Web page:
Another example is the cyclic setting of objectives and the related budgeting process aimed at achieving those objectives. The lab manager aims to set objectives that contribute to the overall success of the business and then requests resources required to meet those objectives. However, if the lab manager expresses the objectives only in the terms of the lab (technical objectives, what skills and capabilities are required, and what do they cost), the path to approval is a steep one. The challenge for the lab manager is not to simply connect a lab objective to a business objective, but to specifically describe how the lab objective will lead to the achievement of the business objective. To achieve this, the lab manager needs to explain how the successful completion of the lab objective enables the successful completion of the objectives of other functions and the business as a whole. Key to this process is specificity and quantitation, which requires the deep understanding of how the other functions achieve their objectives.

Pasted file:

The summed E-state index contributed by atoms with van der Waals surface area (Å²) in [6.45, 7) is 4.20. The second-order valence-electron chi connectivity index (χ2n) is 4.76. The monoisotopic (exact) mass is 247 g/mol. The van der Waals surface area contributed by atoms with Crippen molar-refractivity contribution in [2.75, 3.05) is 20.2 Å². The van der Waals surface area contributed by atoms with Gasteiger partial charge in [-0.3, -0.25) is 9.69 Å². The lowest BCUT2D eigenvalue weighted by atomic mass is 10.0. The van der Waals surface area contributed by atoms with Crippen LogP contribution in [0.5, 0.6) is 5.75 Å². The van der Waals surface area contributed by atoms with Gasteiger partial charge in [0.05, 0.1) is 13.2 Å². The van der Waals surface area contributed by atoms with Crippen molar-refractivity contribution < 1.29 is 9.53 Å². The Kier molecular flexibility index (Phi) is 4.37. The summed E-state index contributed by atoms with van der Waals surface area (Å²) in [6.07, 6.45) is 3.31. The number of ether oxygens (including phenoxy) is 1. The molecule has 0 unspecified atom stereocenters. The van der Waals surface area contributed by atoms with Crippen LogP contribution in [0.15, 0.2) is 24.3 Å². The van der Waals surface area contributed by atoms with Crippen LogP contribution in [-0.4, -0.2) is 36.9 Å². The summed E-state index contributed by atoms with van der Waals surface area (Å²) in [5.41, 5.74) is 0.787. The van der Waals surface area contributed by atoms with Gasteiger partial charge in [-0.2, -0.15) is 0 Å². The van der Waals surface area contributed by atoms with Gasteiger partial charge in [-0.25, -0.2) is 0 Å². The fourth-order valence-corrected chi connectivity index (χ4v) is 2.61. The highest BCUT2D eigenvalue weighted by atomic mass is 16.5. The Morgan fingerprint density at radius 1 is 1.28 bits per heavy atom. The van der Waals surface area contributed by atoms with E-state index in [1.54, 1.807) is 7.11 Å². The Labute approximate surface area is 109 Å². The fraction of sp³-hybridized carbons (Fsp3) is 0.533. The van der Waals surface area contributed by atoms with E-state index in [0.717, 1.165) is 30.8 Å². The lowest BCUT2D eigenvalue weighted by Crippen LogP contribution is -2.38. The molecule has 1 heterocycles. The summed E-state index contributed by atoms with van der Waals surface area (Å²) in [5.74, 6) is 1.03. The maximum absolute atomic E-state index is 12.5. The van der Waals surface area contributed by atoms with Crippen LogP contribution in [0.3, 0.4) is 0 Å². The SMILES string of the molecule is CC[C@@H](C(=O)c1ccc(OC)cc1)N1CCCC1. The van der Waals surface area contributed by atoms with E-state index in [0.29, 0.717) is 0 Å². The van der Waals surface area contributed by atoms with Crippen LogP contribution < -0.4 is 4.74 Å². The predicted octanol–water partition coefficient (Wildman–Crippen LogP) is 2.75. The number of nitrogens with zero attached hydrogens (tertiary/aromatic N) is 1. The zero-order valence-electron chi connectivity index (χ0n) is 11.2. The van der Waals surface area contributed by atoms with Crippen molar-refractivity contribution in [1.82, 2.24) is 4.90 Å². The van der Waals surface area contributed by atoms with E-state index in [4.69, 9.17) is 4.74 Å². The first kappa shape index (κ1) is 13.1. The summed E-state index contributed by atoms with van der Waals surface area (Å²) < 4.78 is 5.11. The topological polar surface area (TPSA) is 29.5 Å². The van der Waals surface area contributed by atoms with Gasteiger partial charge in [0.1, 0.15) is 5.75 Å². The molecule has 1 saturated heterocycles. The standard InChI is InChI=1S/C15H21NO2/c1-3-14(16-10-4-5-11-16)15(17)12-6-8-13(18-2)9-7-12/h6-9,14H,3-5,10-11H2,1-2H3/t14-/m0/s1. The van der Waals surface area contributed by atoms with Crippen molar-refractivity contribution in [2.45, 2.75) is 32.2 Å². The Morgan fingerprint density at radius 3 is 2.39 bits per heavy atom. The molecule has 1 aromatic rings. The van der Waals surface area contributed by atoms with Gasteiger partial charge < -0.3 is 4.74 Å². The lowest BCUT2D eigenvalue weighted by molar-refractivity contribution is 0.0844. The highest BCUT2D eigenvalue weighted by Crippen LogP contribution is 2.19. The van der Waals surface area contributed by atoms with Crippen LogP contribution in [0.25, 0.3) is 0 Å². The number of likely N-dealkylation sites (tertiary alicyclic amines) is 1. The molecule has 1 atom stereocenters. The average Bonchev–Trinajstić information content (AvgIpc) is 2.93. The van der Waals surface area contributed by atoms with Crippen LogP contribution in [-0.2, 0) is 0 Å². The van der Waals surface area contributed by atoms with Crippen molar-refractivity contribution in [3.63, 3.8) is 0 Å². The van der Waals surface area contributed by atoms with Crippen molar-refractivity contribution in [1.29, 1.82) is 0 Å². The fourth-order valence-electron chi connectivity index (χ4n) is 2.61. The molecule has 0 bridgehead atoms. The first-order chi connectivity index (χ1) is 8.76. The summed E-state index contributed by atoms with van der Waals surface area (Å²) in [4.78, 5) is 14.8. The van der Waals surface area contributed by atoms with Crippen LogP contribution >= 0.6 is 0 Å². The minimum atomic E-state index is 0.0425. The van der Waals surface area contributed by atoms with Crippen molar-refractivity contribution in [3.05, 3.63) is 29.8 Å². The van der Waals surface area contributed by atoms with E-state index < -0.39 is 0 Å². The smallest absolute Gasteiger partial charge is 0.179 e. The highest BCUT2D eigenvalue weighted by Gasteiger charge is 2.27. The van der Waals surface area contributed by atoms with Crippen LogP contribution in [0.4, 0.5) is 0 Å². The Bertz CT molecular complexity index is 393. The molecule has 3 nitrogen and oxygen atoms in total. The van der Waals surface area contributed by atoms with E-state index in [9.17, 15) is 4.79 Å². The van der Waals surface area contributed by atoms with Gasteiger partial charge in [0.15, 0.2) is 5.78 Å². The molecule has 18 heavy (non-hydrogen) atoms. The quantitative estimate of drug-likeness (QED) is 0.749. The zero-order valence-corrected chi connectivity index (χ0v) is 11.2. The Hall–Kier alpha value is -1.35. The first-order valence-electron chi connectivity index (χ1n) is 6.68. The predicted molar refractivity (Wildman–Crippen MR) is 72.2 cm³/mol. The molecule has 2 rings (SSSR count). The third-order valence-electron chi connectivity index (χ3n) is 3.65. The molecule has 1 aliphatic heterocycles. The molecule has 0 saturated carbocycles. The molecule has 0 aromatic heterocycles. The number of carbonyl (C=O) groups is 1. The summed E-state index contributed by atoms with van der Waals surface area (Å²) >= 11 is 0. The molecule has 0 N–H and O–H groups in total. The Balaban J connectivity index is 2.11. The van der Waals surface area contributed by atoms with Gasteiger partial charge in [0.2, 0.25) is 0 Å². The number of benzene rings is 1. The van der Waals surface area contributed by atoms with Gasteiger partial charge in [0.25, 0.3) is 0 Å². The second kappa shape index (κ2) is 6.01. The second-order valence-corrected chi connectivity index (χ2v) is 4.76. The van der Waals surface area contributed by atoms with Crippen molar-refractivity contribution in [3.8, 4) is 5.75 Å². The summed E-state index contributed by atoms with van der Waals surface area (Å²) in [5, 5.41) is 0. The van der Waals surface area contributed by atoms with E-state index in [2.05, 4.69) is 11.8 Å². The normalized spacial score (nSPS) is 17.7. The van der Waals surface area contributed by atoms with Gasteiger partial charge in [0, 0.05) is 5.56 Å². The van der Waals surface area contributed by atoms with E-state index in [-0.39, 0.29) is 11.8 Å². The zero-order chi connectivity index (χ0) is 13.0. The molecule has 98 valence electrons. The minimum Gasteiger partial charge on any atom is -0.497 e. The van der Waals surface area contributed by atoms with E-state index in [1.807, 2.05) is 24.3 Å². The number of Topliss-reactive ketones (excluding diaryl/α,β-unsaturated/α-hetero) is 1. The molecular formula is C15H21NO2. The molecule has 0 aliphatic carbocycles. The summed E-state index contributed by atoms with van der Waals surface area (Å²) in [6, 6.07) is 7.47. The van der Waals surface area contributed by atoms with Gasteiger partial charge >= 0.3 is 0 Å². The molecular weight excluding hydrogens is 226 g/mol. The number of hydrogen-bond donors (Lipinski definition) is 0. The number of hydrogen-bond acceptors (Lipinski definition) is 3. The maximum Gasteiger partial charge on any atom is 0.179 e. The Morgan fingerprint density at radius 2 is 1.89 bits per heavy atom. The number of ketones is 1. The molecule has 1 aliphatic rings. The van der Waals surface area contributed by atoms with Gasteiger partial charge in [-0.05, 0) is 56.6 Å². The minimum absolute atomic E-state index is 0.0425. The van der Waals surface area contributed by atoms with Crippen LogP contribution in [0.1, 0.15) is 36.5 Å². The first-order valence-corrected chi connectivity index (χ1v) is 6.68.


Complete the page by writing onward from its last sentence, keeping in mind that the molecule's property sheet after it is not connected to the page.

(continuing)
Achieving support and appreciation for the lab

If this sounds like a lot of work, it is. It is easy for the lab manager to cut corners and not do sufficient homework. Don’t assume that the other managers understand how the lab works, and constantly challenge your own understanding of other functions. Ask questions. Spell out acronyms. Work hard to see the business through the eyes of your management peers and never stop expanding on that understanding. Be prepared to teach others as often as necessary so that they gain understanding of the lab. The investment in mutual education will pay rich dividends in continued support and appreciation of the lab. 

Finally, remember to stay humble. As noted above, it is easy to fall into the trap of seeing the lab as the critical function around which the business revolves. Certainly, it is important, but there would be no business if the other functions did not work just as hard. All the functions of the business are interdependent. The reality is that most managers, of all functions, don’t embrace this concept. Remember to keep the overall objectives of the business as your primary touchstone and always discuss the needs and accomplishments of the lab in the context of those business drivers. If you, as the lab manager, can do that, you will always be positioned to best support the lab.